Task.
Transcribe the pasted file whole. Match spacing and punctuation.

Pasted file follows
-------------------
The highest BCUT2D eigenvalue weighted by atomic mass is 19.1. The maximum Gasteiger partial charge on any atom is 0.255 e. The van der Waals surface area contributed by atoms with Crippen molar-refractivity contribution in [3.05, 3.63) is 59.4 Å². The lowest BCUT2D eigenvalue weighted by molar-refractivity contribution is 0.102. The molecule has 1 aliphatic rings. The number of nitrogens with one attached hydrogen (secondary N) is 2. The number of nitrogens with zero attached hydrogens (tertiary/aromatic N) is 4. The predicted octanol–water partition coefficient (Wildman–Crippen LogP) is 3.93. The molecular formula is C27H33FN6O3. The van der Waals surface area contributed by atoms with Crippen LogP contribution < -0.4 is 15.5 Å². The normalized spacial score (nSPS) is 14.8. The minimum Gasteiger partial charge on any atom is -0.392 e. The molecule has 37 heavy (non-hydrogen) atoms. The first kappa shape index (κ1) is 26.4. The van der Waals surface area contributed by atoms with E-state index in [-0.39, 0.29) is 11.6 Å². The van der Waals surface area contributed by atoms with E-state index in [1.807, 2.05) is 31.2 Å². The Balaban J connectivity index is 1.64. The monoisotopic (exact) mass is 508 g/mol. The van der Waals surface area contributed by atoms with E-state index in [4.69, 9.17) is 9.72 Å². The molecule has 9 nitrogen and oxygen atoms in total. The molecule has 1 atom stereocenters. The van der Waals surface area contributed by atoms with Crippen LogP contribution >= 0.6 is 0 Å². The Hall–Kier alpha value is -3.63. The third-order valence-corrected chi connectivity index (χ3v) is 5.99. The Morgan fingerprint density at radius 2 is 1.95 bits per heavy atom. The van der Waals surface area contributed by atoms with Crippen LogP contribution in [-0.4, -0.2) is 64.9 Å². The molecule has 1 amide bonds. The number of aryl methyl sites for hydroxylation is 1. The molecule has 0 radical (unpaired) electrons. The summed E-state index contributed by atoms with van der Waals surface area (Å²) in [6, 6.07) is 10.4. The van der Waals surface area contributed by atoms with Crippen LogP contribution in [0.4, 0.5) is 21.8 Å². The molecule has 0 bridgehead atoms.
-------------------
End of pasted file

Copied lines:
The highest BCUT2D eigenvalue weighted by atomic mass is 19.1. The maximum Gasteiger partial charge on any atom is 0.255 e. The van der Waals surface area contributed by atoms with Crippen molar-refractivity contribution in [3.05, 3.63) is 59.4 Å². The lowest BCUT2D eigenvalue weighted by molar-refractivity contribution is 0.102. The molecule has 1 aliphatic rings. The number of nitrogens with one attached hydrogen (secondary N) is 2. The number of nitrogens with zero attached hydrogens (tertiary/aromatic N) is 4. The predicted octanol–water partition coefficient (Wildman–Crippen LogP) is 3.93. The molecular formula is C27H33FN6O3. The van der Waals surface area contributed by atoms with Crippen LogP contribution < -0.4 is 15.5 Å². The normalized spacial score (nSPS) is 14.8. The minimum Gasteiger partial charge on any atom is -0.392 e. The molecule has 37 heavy (non-hydrogen) atoms. The first kappa shape index (κ1) is 26.4. The van der Waals surface area contributed by atoms with E-state index in [-0.39, 0.29) is 11.6 Å². The van der Waals surface area contributed by atoms with E-state index in [1.807, 2.05) is 31.2 Å². The Balaban J connectivity index is 1.64. The monoisotopic (exact) mass is 508 g/mol. The van der Waals surface area contributed by atoms with E-state index in [4.69, 9.17) is 9.72 Å². The molecule has 9 nitrogen and oxygen atoms in total. The molecule has 1 atom stereocenters. The van der Waals surface area contributed by atoms with Crippen LogP contribution >= 0.6 is 0 Å². The Hall–Kier alpha value is -3.63. The third-order valence-corrected chi connectivity index (χ3v) is 5.99. The Morgan fingerprint density at radius 2 is 1.95 bits per heavy atom. The van der Waals surface area contributed by atoms with Crippen LogP contribution in [-0.4, -0.2) is 64.9 Å². The molecule has 1 amide bonds. The number of aryl methyl sites for hydroxylation is 1. The molecule has 0 radical (unpaired) electrons. The summed E-state index contributed by atoms with van der Waals surface area (Å²) in [6, 6.07) is 10.4. The van der Waals surface area contributed by atoms with Crippen LogP contribution in [0.4, 0.5) is 21.8 Å². The molecule has 0 bridgehead atoms.